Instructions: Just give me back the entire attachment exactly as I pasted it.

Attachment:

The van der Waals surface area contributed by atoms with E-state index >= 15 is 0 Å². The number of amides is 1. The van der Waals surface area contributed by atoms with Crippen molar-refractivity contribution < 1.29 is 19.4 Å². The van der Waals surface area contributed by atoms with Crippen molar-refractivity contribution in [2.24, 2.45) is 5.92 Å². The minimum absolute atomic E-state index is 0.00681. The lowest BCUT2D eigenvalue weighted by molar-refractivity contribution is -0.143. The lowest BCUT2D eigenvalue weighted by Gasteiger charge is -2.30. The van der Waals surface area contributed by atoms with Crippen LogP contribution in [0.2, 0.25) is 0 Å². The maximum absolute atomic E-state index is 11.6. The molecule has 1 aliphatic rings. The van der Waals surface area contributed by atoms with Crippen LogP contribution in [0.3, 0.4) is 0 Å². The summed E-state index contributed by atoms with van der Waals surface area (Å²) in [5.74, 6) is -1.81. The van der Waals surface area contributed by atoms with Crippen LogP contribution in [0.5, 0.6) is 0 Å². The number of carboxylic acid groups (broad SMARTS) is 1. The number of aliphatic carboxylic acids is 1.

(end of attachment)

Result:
The van der Waals surface area contributed by atoms with E-state index >= 15 is 0 Å². The number of amides is 1. The van der Waals surface area contributed by atoms with Crippen molar-refractivity contribution < 1.29 is 19.4 Å². The van der Waals surface area contributed by atoms with Crippen molar-refractivity contribution in [2.24, 2.45) is 5.92 Å². The minimum absolute atomic E-state index is 0.00681. The lowest BCUT2D eigenvalue weighted by molar-refractivity contribution is -0.143. The lowest BCUT2D eigenvalue weighted by Gasteiger charge is -2.30. The van der Waals surface area contributed by atoms with Crippen LogP contribution in [0.2, 0.25) is 0 Å². The maximum absolute atomic E-state index is 11.6. The molecule has 1 aliphatic rings. The van der Waals surface area contributed by atoms with Crippen LogP contribution in [0.3, 0.4) is 0 Å². The summed E-state index contributed by atoms with van der Waals surface area (Å²) in [5.74, 6) is -1.81. The van der Waals surface area contributed by atoms with Crippen LogP contribution in [0.5, 0.6) is 0 Å². The number of carboxylic acid groups (broad SMARTS) is 1. The number of aliphatic carboxylic acids is 1.